October 2020 Newsletter
Issue 3
October 23, 2020
October is National Cybersecurity Awareness Month!
The healthcare industry relies on internet-connected devices and solutions to improve patient care, organizational efficiency, speed of crisis response, and much more. Telemedicine, digital health records, online medical devices, and an increasing amount of third parties entering the health supply chain has created many benefits. However, it has also exposed the industry to vulnerabilities that cybercriminals can exploit.

In this third week of National Cybersecurity Awareness Month we’re focusing on the healthcare industry, exploring the vulnerabilities of internet-connected healthcare devices and what steps users can take to Protect It and do their part and #BeCyberSmart.

As technology continues to evolve, cybercriminals will use more sophisticated techniques to steal your identity, personal information and money in a form of a scam. To protect yourself from online threats, you must know what to look for. Some of the most common internet scams include:

  • COVID-19 Scams These take form of emails with malicious attachments or links to fraudulent website to trick victims into revealing sensitive information or donating to fraudulent charities or causes. Exercise caution in handling any emails with COVID-19 related subject lines, attachments or hyperlinks and be wary of texts, calls related to COVID-19.
  • Imposter Scams When receiving an email or call from a person claiming to be a government official, family member or friend requesting personal or financial information. For example, an imposter may contact you from the Social Security Administration informing you that your Social Security Number (SSN) has been suspended in hope you will reveal your SSN or pay to have it reactivated.
  • COVID-19 Economic Payment Scams Targeting American’s stimulus payments. Cybersecurity and Infrastructure Security Agency urges all American to be on the lookout for criminal fraud related to COVID-19 economic impact payments–particularly fraud using coronavirus lures to steal personal and financial information, as well as the economic impact payments themselves–and for adversaries seeking to disrupt payment efforts.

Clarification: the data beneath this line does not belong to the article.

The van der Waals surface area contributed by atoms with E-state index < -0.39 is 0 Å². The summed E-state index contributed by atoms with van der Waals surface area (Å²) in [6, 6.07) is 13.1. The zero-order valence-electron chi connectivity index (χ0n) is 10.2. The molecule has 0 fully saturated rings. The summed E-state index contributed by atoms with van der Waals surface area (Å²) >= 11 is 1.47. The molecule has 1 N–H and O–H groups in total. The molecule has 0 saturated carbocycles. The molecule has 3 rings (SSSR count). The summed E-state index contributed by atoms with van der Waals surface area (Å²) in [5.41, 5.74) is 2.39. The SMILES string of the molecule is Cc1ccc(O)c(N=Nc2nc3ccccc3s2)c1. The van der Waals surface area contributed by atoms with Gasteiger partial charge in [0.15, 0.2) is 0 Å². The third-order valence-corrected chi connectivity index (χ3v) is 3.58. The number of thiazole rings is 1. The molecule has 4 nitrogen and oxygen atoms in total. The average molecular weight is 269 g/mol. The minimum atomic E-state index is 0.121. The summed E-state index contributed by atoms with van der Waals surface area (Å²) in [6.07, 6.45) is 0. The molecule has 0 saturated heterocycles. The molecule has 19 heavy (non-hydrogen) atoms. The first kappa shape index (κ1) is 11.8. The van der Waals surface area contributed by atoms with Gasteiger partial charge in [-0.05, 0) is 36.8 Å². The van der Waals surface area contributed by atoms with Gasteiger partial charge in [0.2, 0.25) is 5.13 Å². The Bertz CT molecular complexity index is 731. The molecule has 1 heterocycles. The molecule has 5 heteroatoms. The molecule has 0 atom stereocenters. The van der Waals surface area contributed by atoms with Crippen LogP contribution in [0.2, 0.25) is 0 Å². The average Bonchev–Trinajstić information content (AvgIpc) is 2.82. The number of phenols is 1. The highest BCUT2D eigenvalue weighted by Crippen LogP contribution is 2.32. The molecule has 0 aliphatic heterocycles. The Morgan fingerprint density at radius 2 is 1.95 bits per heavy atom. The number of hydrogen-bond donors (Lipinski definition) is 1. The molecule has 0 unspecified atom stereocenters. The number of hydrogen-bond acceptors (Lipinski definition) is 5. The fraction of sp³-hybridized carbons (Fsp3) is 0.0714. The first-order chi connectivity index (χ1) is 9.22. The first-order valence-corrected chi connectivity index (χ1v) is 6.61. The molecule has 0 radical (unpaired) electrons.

Share these tips and more on identity theft and internet scams, click here.
CompuGirls Hawaii Fall Cohort
The CompuGirls Hawaii's Fall Cohort celebrates the programs focus on diversity and representation, with the largest representative group being Native Hawaiians and a majority of the students having more than one ethnicity. Of the 51 total girls from Oahu, Maui, Lanai and Hawaii Island, majority attend a Hawaii public school and five are from Youth Challenge. This diverse group of girls will spend the next several weeks developing their knowledge of cybersecurity and information technology in hopes they will select these topics as a field of study and career path.
Careers in Intelligence Virtual Career Fair
On Friday, Oct. 16 the University of Hawaiʻi together with its partners, CyberHawaii and U.S. Indo-Pacific Command (USINDOPACOM) hosted a virtual career fair, Careers in Intelligence, via Brazen, an online platform.

The 162 registered attendees had the opportunity to hear from keynote speakers RADM Michael Studeman, director for intelligence of USINDOPACOM (J2) and CAPT Kurt Mole, commander of National Security Agency (NSA) Hawaii.

Within the two-hour event, 15 exhibitors completed a total of 392 one-on-chats. Exhibitors include: Federal Bureau of Investigation (FBI), NSA, Integrated Security Technologies, Booz Allen Hamilton, Defense Intelligence Agency/USINDOPACOM, U.S. Coast Guard, Premise Data Corporation, USINDOPACOM J9, Hawaiian Electric Company, Naval Information Warfare Center Pacific, DataHouse, Hawaii Air National Guard, Department of Homeland Security Cybersecurity & Infrastructure Security.
CyberHawaii | www.cyberhawaii.org